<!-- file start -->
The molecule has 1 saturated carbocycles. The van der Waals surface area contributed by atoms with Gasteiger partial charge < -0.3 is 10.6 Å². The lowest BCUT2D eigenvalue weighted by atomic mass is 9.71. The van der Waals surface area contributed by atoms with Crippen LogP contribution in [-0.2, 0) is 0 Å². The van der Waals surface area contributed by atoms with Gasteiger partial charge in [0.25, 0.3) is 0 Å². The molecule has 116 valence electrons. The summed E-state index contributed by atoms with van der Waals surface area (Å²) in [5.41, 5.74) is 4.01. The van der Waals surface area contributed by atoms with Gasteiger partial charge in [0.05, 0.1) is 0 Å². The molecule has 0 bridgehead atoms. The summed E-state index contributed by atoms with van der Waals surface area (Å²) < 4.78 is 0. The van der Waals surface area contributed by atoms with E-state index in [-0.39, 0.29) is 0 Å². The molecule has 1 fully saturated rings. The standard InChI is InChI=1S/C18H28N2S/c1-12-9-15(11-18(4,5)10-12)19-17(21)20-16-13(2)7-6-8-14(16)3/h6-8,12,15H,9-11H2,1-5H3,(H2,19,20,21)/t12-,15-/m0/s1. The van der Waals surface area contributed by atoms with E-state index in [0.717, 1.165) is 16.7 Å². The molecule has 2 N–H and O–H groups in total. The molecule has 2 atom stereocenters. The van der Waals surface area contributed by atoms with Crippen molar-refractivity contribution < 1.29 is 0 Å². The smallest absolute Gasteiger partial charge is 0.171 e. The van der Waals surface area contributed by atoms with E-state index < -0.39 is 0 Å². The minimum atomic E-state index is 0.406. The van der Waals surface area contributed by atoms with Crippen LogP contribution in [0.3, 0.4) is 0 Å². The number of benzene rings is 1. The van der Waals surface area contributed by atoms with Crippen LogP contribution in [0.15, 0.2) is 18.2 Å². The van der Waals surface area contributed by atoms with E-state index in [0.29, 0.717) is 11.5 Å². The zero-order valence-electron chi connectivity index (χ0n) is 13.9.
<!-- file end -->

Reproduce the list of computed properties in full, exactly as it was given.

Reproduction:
The molecule has 1 saturated carbocycles. The van der Waals surface area contributed by atoms with Gasteiger partial charge < -0.3 is 10.6 Å². The lowest BCUT2D eigenvalue weighted by atomic mass is 9.71. The van der Waals surface area contributed by atoms with Crippen LogP contribution in [-0.2, 0) is 0 Å². The van der Waals surface area contributed by atoms with Gasteiger partial charge in [0.25, 0.3) is 0 Å². The molecule has 116 valence electrons. The summed E-state index contributed by atoms with van der Waals surface area (Å²) in [5.41, 5.74) is 4.01. The van der Waals surface area contributed by atoms with Gasteiger partial charge in [0.05, 0.1) is 0 Å². The molecule has 0 bridgehead atoms. The summed E-state index contributed by atoms with van der Waals surface area (Å²) < 4.78 is 0. The van der Waals surface area contributed by atoms with E-state index in [-0.39, 0.29) is 0 Å². The molecule has 1 fully saturated rings. The standard InChI is InChI=1S/C18H28N2S/c1-12-9-15(11-18(4,5)10-12)19-17(21)20-16-13(2)7-6-8-14(16)3/h6-8,12,15H,9-11H2,1-5H3,(H2,19,20,21)/t12-,15-/m0/s1. The van der Waals surface area contributed by atoms with E-state index in [0.717, 1.165) is 16.7 Å². The molecule has 2 N–H and O–H groups in total. The molecule has 2 atom stereocenters. The van der Waals surface area contributed by atoms with Crippen molar-refractivity contribution < 1.29 is 0 Å². The smallest absolute Gasteiger partial charge is 0.171 e. The van der Waals surface area contributed by atoms with E-state index < -0.39 is 0 Å². The minimum atomic E-state index is 0.406. The van der Waals surface area contributed by atoms with Crippen LogP contribution in [0.3, 0.4) is 0 Å². The number of benzene rings is 1. The van der Waals surface area contributed by atoms with Crippen LogP contribution in [0.15, 0.2) is 18.2 Å². The van der Waals surface area contributed by atoms with E-state index in [0.29, 0.717) is 11.5 Å². The zero-order valence-electron chi connectivity index (χ0n) is 13.9.